subluxated. All toes are usually involved in contrast to a mallet toe.
Claw toes are associated with cavus feet seen in neurologic conditions
such as Charcot-Marie-Tooth disease, cerebral palsy, and polio; or as
residuals of compartment syndrome. The condition is listed as
idiopathic only after a thorough search for known etiologies.
the metatarsal heads. Surgical treatment requires correction of any
hindfoot deformity before proceeding with correction of the forefoot.
Flexor tendon transfer to the dorsum of the toe (Girdlestone-Taylor
procedure) along with extensor tenotomies and metatarsophalangeal joint
capsulotomy are used in flexible deformities. In fixed deformities, a
resection of the distal proximal phalanx with extensive dorsal
capsulotomies is preferred. The proximal interphalangeal joint is fixed
with a Kirschner wire for 6 weeks to maintain alignment while soft
tissue healing occurs and stabilizes the digit. In the great toe, the
Jones procedure and arthrodesis of the interphalangeal joint and a
transfer of the extensor hallucis longus to the first metatarsal is
used to align the toe.
such as neurofibromatosis, hemangiomatosis, lipomatosis, and
arteriovenous fistula. It can be part of the Proteus syndrome and
Klippel-Trenaunay-Weber syndrome. Localized gigantism most frequently
involves the second and third toes and the accompanying metatarsal. The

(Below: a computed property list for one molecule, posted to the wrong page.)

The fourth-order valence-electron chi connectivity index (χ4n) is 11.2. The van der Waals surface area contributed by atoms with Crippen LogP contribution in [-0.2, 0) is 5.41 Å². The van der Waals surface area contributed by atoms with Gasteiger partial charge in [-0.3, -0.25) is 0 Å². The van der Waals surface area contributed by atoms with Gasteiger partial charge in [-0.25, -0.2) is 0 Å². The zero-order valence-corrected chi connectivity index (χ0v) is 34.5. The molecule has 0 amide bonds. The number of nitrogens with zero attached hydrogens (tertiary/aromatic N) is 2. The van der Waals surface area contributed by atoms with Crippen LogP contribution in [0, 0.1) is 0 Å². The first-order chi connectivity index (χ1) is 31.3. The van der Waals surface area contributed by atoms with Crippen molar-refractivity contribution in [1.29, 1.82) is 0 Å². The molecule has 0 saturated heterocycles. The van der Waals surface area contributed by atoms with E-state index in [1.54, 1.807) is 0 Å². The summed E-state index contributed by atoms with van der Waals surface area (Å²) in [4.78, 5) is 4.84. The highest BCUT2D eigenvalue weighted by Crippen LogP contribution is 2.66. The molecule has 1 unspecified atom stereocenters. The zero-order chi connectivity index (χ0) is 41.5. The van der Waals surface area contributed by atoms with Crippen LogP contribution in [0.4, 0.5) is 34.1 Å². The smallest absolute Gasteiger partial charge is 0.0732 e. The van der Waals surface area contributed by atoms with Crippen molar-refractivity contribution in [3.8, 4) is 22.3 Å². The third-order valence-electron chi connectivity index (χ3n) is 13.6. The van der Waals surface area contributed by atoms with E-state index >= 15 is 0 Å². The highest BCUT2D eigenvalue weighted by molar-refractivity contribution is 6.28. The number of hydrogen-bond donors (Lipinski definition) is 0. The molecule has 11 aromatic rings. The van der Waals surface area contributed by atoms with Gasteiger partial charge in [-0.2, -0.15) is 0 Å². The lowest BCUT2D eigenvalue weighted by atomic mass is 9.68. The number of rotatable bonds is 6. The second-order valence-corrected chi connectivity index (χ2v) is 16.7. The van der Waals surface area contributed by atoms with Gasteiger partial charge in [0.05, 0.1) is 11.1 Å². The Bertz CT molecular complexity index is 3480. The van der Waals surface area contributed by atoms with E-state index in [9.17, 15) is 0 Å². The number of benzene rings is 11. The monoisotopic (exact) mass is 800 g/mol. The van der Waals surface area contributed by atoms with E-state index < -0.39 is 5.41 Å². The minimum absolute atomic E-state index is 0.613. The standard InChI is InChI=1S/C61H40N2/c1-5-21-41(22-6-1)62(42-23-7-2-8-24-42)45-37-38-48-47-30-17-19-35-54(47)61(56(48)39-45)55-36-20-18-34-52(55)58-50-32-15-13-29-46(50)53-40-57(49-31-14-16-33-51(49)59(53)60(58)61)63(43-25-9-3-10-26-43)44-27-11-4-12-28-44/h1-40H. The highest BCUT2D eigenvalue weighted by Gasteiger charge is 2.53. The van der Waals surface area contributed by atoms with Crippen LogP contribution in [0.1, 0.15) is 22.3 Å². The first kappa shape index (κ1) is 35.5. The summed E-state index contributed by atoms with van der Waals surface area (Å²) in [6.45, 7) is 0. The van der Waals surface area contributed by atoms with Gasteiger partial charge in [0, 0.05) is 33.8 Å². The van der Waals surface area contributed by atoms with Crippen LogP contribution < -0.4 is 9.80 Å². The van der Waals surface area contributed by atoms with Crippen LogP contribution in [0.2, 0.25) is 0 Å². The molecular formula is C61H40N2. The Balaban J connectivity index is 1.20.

soft tissue is enlarged with tissue of the primary disease. Magnetic
resonance imaging can be used to distinguish localized macrodystrophia
lipomatosis from other conditions causing local gigantism. In
lipomatosis there is an increase in fibrofatty tissue, bony
hypertrophy, and fatty infiltration of muscle. In neurofibromatosis
there is fibrofatty infiltration of neural fascicles.
as well as the systemic disease associated with it. The major objective
of surgery is to reduce the size of the foot to improve function and
cosmesis. For a single toe, early epiphysiodesis can be used to control
some of the growth. Epiphysiodesis is unpredictable and resection of
middle or distal phalanx is often indicated to shorten the digit.
Amputation or ray resection is indicated for severe enlargement,
multiple previous failed procedures, and in the insensate toe.
Amputation of a toe should be exercised with care in localized
gigantism as secondary deformities have been described. Amputation of
the second toe may lead to development of hallux valgus. In some cases,
partial toe amputation can help with shoe wear. Complications such as
skin necrosis, infection, and recurrence are common.
It is usually bilateral and has a high familial incidence. It commonly
involves the lateral three toes. The toe is deviated medially under the
adjacent medial toe. It is considered to be secondary to a hypoplasia
of the intrinsic muscles. Curly toe is usually asymptomatic. In the
infant, strapping has been found ineffective. Severe deformities can be
treated either by a tenotomy of the flexion digitorum longus and flexus
digitorum brevis or a Girdlestone-Taylor tendon transfer. Contracted
deformity will often require an osteotomy of the phalanx. In contrast
to congenital overlapping toe, surgery is less frequent, but still
requires special attention to the available skin.
There is dorsiflexion of the metatarsus phalangeal joint with abduction external rotation of the digit (Fig. 4.6-5).
The condition is usually bilateral and is also familial. In contrast to
congenital curly toe, this condition is symptomatic and can cause
problems with shoe wear. Early treatment requires stretching of the
medial ligaments and structures and the dorsal medial capsule. Taping
is done in the correct position. Surgery, however, is the definitive